W3C home > Mailing lists > Public > w3c-ietf-xmldsig@w3.org > April to June 1999

Re: Some possible rqmt/design points

From: David Solo <david.solo@citicorp.com>
Date: Wed, 16 Jun 1999 21:48:59 -0400
Message-Id: <199906170056.UAA02379@egate3.citicorp.com>
To: "Joseph M. Reagle Jr." <reagle@w3.org>
Cc: IETF/W3C XML-DSig WG <w3c-ietf-xmldsig@w3.org>

Joseph M. Reagle Jr. wrote:
>  >- Ability to associate attributes with the signature
> This has generated an interesting and worthwhile thread, though it seemed to
> meander to a point (time stamps and disclosures) that prompts me to think
> that we aren't thinking as Web-centric as we could : XML, semantic
> extensibility through XML name spaces, decentralization/URIs, Web data,
> signing statements about statements, etc. I suspect your use of "attribute"
> is a key word used to designate a semantic carrier in traditional crypto --
> not what I think of, I think of an XML attribute. I would argue that at the
> core (which I hope we narrow our focus to at this point), we should be
> concerned with little more than the syntax necessary for carrying semantics
> absolutely necessary to check the _validity_ of the signature. Stuff that is
> necessary for deriving a _trust_ relationship is varied and should be
> layered on top of the core.

I agree the thread has digressed a little, but I think the question (and
Richard has done a good job of describing this) is whether there is a
need to associate some additional information with the signature (vs.
the content).  I would expect it to be an XML structure (I wasn't
alluding to any special use of attribute other than as a generic
property or type/value pair).  I'm not sure I'm clear on what you meant
by the last sentence on trust relationships.

>  >- Ability to carry a range of explicitly typed infrastructure
>  >credentials including
>  >public key certificates, attribute certificates, KM tokens,
>  >revocation/status data objects
> This is just other Web data used in making trust decisions, and should fit
> because of design generality rather than exception.

Agreed, its just a cautionary reminder when we get to actually defining
the syntax.

>  >- Ability to specific algorithms independently and to reference the
>  >algorithms linked to standard algorithm specifications (e.g. OIDs)
> I agree on the independently front, and I'm cautious of OIDS unless they can
> be cast as URNs, if URNs are URIs. <smile>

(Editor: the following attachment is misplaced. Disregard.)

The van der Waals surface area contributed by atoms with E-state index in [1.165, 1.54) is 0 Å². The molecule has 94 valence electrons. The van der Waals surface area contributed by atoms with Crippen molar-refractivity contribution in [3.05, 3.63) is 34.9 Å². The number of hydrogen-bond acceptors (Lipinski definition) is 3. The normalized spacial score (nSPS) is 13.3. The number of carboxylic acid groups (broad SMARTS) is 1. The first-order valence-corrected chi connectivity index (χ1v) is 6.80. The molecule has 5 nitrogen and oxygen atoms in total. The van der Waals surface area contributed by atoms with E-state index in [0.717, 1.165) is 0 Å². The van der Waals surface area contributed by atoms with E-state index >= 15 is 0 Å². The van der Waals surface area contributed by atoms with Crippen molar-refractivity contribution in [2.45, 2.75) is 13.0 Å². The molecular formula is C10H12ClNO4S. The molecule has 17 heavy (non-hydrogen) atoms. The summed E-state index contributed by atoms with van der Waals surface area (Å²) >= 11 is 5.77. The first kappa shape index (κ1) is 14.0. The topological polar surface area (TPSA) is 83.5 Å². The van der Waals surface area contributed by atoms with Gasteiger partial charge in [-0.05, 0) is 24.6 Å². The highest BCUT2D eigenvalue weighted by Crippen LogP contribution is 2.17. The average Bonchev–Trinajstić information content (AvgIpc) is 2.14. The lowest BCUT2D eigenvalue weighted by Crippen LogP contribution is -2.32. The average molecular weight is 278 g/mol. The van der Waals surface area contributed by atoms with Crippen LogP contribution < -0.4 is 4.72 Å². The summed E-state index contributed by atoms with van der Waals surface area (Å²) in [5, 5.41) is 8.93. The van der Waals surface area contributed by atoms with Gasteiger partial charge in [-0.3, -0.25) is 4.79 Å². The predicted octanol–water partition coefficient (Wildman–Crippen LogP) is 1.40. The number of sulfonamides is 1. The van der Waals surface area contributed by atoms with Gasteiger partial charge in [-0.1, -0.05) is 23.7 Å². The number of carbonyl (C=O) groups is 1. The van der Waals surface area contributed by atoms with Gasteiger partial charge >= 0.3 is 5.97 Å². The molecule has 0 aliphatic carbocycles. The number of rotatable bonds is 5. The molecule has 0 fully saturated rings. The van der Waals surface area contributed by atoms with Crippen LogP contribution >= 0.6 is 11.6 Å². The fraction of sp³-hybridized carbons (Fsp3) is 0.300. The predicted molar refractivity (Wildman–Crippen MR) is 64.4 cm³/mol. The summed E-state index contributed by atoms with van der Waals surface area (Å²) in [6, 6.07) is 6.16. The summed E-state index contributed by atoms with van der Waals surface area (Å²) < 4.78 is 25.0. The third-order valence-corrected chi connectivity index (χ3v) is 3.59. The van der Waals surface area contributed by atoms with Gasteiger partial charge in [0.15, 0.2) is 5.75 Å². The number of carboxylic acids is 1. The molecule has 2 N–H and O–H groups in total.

As in a separate note, my goal is to not introduce unintended
crytographic incompatibility as a result of finding the right algorithm
spec.  I'm not as concerned about the syntax for indicating "what he

>  >- Provide a content structure (manifest) supporting multiple objects,
>  >references, entries should include explicit content type information
> The manifest will be able to reference anything with a XML locator (often a
> URI).
> Why does the manifest have to tell you the content type?

This relates back to possible implementation architectures.  In some
cases, where the signature processing function is distinct from the
content processing, it can be helpful to provide clues on what to do
with the content.  Its probably not strictly necessary.

>  >  - explicit hash calculation between content elements and attributes
> What does this mean?
Another cautionary note.  In designing signature solutions in the past,
lots of time has been spent getting agreement (and then writing clear
language) on how to calculate the hash input to the signature.  If the
signature is calculated over a variety of elements, how you do hash of
hashes, what tags are or are not included, etc., require more
specificity than was in earlier drafts.  

In addition, we may need to deal with the canonicalization question
separately for the manifest (or whatever its called) vs. the documents
to which the manifest points.  In particular, it may be useful to pick a
single c14n solution for calculating the hash over the manifest.

>  >- Multiple signature may be included and each signature shall be
>  >associated with information to identify the signer and/or the
>  >cryptographic information required to validate the signature
> Enough information to assess the validity of the signature. Nothing more is
> necessary.

Modulo the attribute discussion, I agree.

Received on Wednesday, 16 June 1999 21:46:56 UTC

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